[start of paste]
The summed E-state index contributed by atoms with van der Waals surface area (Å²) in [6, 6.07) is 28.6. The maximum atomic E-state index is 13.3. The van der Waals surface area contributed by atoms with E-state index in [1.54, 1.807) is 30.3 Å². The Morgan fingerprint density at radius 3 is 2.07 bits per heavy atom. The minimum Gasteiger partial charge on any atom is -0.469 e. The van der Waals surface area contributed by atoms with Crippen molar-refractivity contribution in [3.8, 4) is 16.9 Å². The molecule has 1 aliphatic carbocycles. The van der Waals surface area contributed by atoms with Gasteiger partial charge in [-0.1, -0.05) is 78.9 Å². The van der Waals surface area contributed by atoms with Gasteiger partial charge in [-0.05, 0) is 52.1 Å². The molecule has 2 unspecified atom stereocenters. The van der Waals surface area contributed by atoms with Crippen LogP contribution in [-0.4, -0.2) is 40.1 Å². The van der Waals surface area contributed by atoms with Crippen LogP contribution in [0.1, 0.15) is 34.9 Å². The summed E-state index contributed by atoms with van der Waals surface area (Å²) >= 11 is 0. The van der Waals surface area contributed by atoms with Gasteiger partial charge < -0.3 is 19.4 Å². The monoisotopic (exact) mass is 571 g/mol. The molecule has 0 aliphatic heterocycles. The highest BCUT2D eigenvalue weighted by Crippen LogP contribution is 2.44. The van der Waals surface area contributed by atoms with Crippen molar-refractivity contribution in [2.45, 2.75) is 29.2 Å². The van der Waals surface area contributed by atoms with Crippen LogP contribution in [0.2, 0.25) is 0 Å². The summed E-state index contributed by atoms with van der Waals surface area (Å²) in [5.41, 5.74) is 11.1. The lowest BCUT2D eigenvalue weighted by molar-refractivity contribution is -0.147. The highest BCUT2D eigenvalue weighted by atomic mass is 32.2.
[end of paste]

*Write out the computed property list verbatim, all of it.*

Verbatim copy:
The summed E-state index contributed by atoms with van der Waals surface area (Å²) in [6, 6.07) is 28.6. The maximum atomic E-state index is 13.3. The van der Waals surface area contributed by atoms with E-state index in [1.54, 1.807) is 30.3 Å². The Morgan fingerprint density at radius 3 is 2.07 bits per heavy atom. The minimum Gasteiger partial charge on any atom is -0.469 e. The van der Waals surface area contributed by atoms with Crippen molar-refractivity contribution in [3.8, 4) is 16.9 Å². The molecule has 1 aliphatic carbocycles. The van der Waals surface area contributed by atoms with Gasteiger partial charge in [-0.1, -0.05) is 78.9 Å². The van der Waals surface area contributed by atoms with Gasteiger partial charge in [-0.05, 0) is 52.1 Å². The molecule has 2 unspecified atom stereocenters. The van der Waals surface area contributed by atoms with Crippen LogP contribution in [-0.4, -0.2) is 40.1 Å². The van der Waals surface area contributed by atoms with Crippen LogP contribution in [0.1, 0.15) is 34.9 Å². The summed E-state index contributed by atoms with van der Waals surface area (Å²) >= 11 is 0. The van der Waals surface area contributed by atoms with Gasteiger partial charge < -0.3 is 19.4 Å². The monoisotopic (exact) mass is 571 g/mol. The molecule has 0 aliphatic heterocycles. The highest BCUT2D eigenvalue weighted by Crippen LogP contribution is 2.44. The van der Waals surface area contributed by atoms with Crippen molar-refractivity contribution in [2.45, 2.75) is 29.2 Å². The van der Waals surface area contributed by atoms with Crippen LogP contribution in [0.2, 0.25) is 0 Å². The summed E-state index contributed by atoms with van der Waals surface area (Å²) in [5.41, 5.74) is 11.1. The lowest BCUT2D eigenvalue weighted by molar-refractivity contribution is -0.147. The highest BCUT2D eigenvalue weighted by atomic mass is 32.2.